bagi objek banyak222. suruh mereka buat bayang2 dan shading sendiri supaya benda menjadi 3D. Pemerhatian penting sangat2!nanti jadi automatik dan ini tidak bagus.I ask the child to find several levels of shaded tone on the thing being observed. I ask the student to identify the lightest places. We name these "highlights". The highlights are very lightly framed with a pencil line. These areas are generally left totally white. I ask the student to find the darkest places. In most cases the shadows at the base of objects. These become the darkest part of a shaded drawing. If you want to see ideas about shading, turn off the lights and set an egg or a grape on a piece of white paper on a table near a window (not in direct sunlight).
2.i.Gesture drawing. Gesture drawing is good for drawing people, animals, and objects that are active and in motion, or for content that is charged with emotional quality
3. tona warna.
penggunaan tona warna
4. mewarna. I avoid showing the work of other artists as an introduction to doing artwork. I feel it may lead them to feel their own work is not good enough to measure up. In my opinion, we do not need to encourage more imitation, but we do need to nourish the instincts of imagination, curiosity, and the natural instincts to search for truth.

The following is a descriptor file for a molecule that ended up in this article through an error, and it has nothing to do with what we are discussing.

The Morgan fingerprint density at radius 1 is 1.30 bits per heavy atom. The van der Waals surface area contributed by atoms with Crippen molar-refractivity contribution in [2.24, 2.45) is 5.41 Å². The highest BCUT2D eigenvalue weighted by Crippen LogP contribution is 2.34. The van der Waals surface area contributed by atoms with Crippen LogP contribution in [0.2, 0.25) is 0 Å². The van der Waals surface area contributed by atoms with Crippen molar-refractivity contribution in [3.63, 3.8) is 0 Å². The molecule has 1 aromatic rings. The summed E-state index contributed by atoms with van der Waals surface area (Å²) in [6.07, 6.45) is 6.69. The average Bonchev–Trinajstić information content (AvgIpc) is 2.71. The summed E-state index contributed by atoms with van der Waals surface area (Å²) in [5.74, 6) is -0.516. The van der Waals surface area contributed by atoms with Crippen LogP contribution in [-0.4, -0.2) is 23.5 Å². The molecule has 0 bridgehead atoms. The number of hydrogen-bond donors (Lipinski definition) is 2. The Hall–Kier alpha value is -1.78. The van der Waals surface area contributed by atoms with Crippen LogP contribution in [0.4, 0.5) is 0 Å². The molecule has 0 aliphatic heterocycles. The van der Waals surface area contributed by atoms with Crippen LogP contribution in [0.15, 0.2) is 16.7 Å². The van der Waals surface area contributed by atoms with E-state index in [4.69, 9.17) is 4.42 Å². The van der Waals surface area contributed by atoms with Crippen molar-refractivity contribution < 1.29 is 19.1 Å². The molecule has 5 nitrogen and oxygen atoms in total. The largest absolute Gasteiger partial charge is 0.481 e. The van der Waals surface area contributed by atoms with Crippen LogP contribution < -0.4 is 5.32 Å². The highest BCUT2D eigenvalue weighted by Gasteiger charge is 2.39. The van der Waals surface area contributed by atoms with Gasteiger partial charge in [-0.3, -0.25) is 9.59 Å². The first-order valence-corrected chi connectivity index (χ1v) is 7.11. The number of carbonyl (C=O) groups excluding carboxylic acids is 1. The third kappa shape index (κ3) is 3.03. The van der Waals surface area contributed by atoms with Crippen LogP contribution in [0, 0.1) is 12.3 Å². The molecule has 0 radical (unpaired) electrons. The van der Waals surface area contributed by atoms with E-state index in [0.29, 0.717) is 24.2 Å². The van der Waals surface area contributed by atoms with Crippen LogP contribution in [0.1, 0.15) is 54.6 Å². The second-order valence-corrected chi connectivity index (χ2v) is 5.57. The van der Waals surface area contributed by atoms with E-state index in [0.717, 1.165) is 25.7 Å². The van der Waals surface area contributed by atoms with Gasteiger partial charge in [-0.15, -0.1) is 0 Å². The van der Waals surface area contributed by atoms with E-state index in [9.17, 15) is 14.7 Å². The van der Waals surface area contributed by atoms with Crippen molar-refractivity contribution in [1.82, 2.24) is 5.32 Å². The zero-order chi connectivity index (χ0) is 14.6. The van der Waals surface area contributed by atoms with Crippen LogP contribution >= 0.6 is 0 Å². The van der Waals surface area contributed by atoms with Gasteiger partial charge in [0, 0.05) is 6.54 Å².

I teach art history, museum visits, and so on after children have done similar work, or we do these activities completely independent of creative work. By studying the other artist's work as an independent activity or after doing the media work we do not diminish the importance of their own experience as being foremost as content for their own art.
5. Pengumpulan hasil seni
I suggest saving a child's drawings in a folder in order to keep a record.When children are very young, I simply invite them to tell me about their drawings. I feel that the story telling is very good practice for them. Even children who are only two and are simply scribbling are able to tell me a story about their drawings. I think this practice in verbal improvisation grows verbal neurons that help make them talented at reading, writing, and speaking.
6. Display and exhibition
The child might fear that it is too hard to always do as well as the one that was selected. I would be sensitive to this, but I also think it is encouraging when children see the work being displayed.
On BECOMING TALENTED